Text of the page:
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Downloading CentOS and confirming the checksum on a Windows desktop
In this article we will learn how to download and confirm the checksum of one or more CentOS 6 disk image(s) using a typical Windows desktop computer.
CentOS is made available in various formats by HTTP, FTP, or via a Torrent-based client from a series of mirror sites located across the world. It supports both the 32-bit and 64-bit architectures, and having downloaded one or more image files, it is often a good idea to validate those files’ checksum in order to ensure that any resulting media should function and perform as expected.
To complete this recipe it is assumed that you are using a typical Windows-based computer (Windows 7, Windows Vista, or similar) with full administration rights. You will need an Internet connection to download the required installation files and access to a standard DVD/CD disk burner with the appropriate software in order to create the relevant installation disks.
How to do it…
Regardless as to what type of installation files you download, the following techniques can be applied to all image files supplied by the CentOS project:
- So let’s begin by visiting http://www.centos.org/mirrors-list in your browser.
- The mirror sites are categorized, so from the resulting list of links, choose a mirror that best suits your current location. For example, if you are in London (UK), you can choose European Mirrors (Countries N-Z).
- From the resulting list and depending on your preferred method of downloading the CentOS images, scroll down and choose a mirror site by selecting either, the HTTP or the FTP link.
- Having made your selection, you will now see a list of directories or folders that will allow you to choose the version of CentOS you want to install. To proceed, simply select the appropriate folder that reads 6.X, where X is the required minor release of CentOS 6.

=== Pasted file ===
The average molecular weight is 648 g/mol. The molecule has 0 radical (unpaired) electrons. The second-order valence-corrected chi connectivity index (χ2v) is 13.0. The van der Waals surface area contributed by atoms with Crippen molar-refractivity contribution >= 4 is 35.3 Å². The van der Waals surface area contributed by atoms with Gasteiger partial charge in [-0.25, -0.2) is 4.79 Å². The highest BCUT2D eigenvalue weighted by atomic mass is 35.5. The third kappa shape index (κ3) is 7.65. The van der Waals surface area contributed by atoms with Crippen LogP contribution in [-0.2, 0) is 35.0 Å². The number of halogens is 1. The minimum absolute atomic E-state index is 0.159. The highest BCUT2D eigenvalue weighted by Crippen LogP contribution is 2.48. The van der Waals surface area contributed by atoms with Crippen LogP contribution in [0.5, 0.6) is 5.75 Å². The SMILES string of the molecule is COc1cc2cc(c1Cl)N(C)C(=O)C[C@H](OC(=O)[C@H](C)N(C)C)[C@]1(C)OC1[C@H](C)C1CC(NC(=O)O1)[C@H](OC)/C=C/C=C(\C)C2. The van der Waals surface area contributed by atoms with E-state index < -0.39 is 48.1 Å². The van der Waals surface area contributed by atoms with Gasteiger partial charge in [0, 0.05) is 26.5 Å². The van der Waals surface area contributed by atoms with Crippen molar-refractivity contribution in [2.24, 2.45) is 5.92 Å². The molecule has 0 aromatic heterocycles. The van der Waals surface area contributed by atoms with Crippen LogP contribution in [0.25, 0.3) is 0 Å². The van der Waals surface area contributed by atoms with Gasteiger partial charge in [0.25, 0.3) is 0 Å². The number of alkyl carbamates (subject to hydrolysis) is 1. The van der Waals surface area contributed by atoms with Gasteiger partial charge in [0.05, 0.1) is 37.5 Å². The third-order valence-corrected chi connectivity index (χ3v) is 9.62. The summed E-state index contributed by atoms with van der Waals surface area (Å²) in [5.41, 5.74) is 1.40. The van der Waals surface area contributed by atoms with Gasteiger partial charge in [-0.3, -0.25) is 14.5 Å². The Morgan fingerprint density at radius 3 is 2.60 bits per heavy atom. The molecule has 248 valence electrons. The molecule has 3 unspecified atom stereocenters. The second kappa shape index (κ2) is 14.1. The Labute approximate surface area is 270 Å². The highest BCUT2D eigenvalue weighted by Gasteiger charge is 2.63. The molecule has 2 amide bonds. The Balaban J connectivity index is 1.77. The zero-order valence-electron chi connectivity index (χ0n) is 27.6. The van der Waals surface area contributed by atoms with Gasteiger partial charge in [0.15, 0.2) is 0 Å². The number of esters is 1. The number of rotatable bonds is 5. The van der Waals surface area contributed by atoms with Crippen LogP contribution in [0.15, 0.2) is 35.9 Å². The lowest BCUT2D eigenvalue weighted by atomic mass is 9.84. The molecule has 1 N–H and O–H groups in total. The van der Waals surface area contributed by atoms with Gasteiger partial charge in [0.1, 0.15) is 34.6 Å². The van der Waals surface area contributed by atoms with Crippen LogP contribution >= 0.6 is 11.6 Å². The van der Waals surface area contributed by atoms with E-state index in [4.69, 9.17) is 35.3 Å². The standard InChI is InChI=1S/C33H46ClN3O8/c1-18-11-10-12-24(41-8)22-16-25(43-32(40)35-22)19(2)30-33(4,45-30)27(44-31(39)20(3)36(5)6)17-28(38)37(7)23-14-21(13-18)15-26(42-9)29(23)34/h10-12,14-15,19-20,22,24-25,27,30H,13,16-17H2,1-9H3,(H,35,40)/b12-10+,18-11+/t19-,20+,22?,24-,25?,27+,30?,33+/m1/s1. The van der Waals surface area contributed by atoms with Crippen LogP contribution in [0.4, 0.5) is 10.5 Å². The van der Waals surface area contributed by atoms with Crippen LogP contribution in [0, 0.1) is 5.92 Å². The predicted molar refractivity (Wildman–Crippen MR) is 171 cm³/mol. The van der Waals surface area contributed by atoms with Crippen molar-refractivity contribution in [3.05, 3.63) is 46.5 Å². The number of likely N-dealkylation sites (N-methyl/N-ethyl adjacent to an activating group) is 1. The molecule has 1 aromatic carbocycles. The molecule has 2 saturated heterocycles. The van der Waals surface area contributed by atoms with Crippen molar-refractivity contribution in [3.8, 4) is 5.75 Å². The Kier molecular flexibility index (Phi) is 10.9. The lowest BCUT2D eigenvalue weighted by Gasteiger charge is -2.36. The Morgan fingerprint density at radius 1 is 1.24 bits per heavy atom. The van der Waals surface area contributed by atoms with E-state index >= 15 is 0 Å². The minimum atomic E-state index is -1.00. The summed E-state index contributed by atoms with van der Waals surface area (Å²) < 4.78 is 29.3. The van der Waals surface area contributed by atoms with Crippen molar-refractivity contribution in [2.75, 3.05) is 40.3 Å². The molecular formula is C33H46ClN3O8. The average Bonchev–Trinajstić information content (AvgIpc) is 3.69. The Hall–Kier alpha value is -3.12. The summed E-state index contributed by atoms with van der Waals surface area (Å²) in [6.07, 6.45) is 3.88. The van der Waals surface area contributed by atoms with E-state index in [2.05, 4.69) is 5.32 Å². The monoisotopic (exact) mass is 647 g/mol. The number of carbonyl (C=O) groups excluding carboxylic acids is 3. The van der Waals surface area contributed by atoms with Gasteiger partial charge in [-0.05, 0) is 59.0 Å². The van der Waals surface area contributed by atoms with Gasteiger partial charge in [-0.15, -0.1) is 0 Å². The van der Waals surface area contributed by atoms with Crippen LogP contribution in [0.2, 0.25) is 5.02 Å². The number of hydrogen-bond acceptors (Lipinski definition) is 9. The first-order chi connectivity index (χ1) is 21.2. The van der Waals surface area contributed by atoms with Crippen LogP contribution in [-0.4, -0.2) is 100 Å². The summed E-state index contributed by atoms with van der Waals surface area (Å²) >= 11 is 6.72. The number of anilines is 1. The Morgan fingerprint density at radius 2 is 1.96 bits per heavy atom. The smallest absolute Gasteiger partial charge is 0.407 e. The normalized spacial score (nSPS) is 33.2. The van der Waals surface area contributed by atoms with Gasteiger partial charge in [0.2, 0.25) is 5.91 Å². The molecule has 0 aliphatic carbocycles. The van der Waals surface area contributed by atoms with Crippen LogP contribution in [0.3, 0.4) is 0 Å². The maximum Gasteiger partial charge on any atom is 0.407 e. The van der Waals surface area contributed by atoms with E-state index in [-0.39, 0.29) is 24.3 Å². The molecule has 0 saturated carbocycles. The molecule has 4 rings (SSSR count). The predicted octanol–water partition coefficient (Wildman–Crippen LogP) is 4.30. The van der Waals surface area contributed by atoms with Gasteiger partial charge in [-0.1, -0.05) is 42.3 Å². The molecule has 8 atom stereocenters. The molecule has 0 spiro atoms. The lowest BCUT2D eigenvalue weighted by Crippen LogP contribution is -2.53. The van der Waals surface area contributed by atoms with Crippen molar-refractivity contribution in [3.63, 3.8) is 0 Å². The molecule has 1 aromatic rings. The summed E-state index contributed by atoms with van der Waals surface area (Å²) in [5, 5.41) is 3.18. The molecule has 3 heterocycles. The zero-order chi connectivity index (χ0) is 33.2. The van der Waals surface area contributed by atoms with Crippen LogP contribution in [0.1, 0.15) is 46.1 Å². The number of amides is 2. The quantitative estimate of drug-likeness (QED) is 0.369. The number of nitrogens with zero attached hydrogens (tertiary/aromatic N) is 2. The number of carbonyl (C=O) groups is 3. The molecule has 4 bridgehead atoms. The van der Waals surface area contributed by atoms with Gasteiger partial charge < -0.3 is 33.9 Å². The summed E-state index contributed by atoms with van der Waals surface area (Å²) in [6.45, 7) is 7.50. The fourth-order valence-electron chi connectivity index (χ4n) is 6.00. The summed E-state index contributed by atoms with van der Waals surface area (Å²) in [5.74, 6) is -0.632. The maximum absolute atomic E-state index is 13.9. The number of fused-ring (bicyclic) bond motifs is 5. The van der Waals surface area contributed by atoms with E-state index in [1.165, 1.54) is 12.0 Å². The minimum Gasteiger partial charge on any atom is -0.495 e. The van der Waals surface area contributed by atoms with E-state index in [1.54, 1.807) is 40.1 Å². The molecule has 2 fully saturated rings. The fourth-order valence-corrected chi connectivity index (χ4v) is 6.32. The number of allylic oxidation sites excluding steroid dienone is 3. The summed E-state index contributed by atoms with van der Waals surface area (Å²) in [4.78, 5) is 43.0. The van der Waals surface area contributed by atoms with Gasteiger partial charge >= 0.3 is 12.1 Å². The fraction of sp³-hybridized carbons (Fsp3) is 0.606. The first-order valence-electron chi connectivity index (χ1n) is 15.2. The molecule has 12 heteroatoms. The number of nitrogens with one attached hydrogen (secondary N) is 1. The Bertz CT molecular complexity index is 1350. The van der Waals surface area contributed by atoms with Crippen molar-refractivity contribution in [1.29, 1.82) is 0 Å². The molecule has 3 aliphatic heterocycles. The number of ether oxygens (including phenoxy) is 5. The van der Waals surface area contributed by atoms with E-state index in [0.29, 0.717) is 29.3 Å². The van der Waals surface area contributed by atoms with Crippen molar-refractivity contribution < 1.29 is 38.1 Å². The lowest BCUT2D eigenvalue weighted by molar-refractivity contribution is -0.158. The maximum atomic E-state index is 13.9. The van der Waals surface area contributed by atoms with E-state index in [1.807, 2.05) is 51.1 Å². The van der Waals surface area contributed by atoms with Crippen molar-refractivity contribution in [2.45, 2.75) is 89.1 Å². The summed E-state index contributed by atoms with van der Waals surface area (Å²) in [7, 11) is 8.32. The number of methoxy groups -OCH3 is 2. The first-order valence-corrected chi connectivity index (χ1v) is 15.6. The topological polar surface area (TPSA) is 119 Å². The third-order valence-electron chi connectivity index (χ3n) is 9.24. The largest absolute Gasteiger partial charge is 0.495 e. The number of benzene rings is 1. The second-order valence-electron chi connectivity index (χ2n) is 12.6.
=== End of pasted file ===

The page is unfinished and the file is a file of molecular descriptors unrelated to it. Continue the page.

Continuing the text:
- Having chosen the preferred minor release of CentOS you want to install, you will now see an additional list of directories that includes centosplus, contrib, cr, extras, fasttrack, isos, os, and updates. To proceed, choose the isos directory.
- At this point you are now given the opportunity to choose the preferred architecture. The directory labeled i386 is a container for the 32-bit version while the directory labeled x86_64 is a container for the 64-bit version. Make the appropriate selection to proceed.
- You will now be presented with a series of files available for download. Begin by downloading a copy of the valid checksum result labeled or identified as md5sum.txt.
As this is a standard text file, place your mouse on the link, right-click and choose Save As to download a copy of md5sum.txt.When finished, store this file in a safe place for future reference. For the purpose of this recipe, it is assumed that all downloads will be stored in your C:Users<username>Downloads folder.